Skip to main content
Premium Trial:

Request an Annual Quote

Siemens, National Jewish to Collaborate on Personalized Medicine Research

NEW YORK (GenomeWeb News) – Siemens and National Jewish Medical and Research Center in Denver will collaborate on developing medical imaging and diagnostic technologies that use genomics, proteomics, and integrated research and clinical care, the partners announced today.
Although the firms did not disclose what kinds of genomics and proteomics technologies they would employ, National Jewish intends to integrate Siemens’ technologies throughout its institution to help diagnose respiratory, cardiac, and rheumatologic diseases. The center’s Institute for Advanced Biomedical Imaging, which is scheduled to open this spring, will house computed tomography and positron emission tomography-CT systems, as well as other imaging systems, made by Siemens.
The Institute will carry out the collaborative research between the partners, they said.
“Integrating new concepts for early detection, including state-of-the-art imaging and information technologies, as well as molecular methods, will help support our shared vision of personalized healthcare,” Heinrich Kolem, CEO of Siemens Medical Solutions USA, said in a statement.
In 2005, Siemens acquired Bayer Diagnostics for approximately $5.25 billion and Diagnostic Products Corp. for nearly $2 billion in a bid to dramatically expand its in vitro diagnostics offerings and provide a complementary portfolio of technologies for its in vivo imaging systems. The firm has said that the combination of Bayer’s molecular diagnostics products with its own molecular imaging technologies is part of its broad “patient-centric” product development strategy.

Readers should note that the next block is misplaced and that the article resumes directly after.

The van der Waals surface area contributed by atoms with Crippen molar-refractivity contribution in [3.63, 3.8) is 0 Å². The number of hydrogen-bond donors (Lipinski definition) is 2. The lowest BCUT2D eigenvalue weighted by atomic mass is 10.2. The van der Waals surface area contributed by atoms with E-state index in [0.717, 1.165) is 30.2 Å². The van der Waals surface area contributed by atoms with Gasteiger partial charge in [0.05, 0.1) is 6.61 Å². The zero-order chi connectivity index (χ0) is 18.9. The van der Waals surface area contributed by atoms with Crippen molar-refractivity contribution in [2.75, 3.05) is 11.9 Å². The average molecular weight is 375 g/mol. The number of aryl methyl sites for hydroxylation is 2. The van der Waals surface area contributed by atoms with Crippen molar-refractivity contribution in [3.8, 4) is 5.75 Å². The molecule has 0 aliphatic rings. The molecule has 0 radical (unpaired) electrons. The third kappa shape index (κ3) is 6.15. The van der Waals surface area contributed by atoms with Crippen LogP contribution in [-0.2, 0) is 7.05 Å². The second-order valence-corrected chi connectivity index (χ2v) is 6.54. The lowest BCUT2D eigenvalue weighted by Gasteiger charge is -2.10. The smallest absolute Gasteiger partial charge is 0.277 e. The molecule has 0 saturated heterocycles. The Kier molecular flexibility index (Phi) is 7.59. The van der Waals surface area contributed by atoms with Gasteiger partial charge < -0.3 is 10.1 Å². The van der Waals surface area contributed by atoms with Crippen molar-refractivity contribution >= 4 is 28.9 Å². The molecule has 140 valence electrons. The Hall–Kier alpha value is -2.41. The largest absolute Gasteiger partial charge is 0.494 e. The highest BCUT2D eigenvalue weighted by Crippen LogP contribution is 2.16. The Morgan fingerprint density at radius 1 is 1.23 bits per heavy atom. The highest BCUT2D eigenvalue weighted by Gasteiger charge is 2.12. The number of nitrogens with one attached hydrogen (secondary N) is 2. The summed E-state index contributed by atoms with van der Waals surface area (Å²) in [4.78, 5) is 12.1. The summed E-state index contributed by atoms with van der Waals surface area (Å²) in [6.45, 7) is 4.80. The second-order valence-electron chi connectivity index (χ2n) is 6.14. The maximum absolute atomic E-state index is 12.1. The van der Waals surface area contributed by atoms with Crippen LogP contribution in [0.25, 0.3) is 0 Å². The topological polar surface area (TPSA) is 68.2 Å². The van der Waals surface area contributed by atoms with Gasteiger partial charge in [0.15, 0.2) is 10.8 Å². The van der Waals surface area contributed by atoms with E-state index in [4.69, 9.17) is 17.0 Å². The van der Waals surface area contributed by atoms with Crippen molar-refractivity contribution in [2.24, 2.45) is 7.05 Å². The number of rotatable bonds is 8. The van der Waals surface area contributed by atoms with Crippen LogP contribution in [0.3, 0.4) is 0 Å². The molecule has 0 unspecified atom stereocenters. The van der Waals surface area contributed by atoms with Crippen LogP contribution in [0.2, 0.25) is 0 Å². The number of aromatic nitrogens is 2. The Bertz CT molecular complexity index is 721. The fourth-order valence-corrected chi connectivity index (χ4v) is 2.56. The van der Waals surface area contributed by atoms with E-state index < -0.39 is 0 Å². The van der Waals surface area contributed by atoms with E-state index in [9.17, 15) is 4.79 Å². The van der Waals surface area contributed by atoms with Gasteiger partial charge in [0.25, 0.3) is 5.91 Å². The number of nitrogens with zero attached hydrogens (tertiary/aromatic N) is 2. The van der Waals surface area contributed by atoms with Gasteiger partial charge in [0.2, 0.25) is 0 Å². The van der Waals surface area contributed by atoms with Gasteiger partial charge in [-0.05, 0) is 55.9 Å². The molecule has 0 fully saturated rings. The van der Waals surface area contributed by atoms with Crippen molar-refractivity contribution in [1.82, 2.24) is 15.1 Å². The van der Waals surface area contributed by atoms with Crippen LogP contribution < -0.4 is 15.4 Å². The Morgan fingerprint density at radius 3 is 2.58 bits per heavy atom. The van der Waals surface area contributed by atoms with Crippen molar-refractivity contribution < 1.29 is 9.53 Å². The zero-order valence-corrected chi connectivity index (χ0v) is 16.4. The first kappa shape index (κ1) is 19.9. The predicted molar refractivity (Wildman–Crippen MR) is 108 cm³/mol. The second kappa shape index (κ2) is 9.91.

Siemens’ rivals in the medical imaging field including GE Healthcare and Philips have also become more involved in molecular medicine research through a variety of collaborations.

The Scan

Pig Organ Transplants Considered

The Wall Street Journal reports that the US Food and Drug Administration may soon allow clinical trials that involve transplanting pig organs into humans.

'Poo-Bank' Proposal

Harvard Medical School researchers suggest people should bank stool samples when they are young to transplant when they later develop age-related diseases.

Spurred to Develop Again

New Scientist reports that researchers may have uncovered why about 60 percent of in vitro fertilization embryos stop developing.

Science Papers Examine Breast Milk Cell Populations, Cerebral Cortex Cellular Diversity, Micronesia Population History

In Science this week: unique cell populations found within breast milk, 100 transcriptionally distinct cell populations uncovered in the cerebral cortex, and more.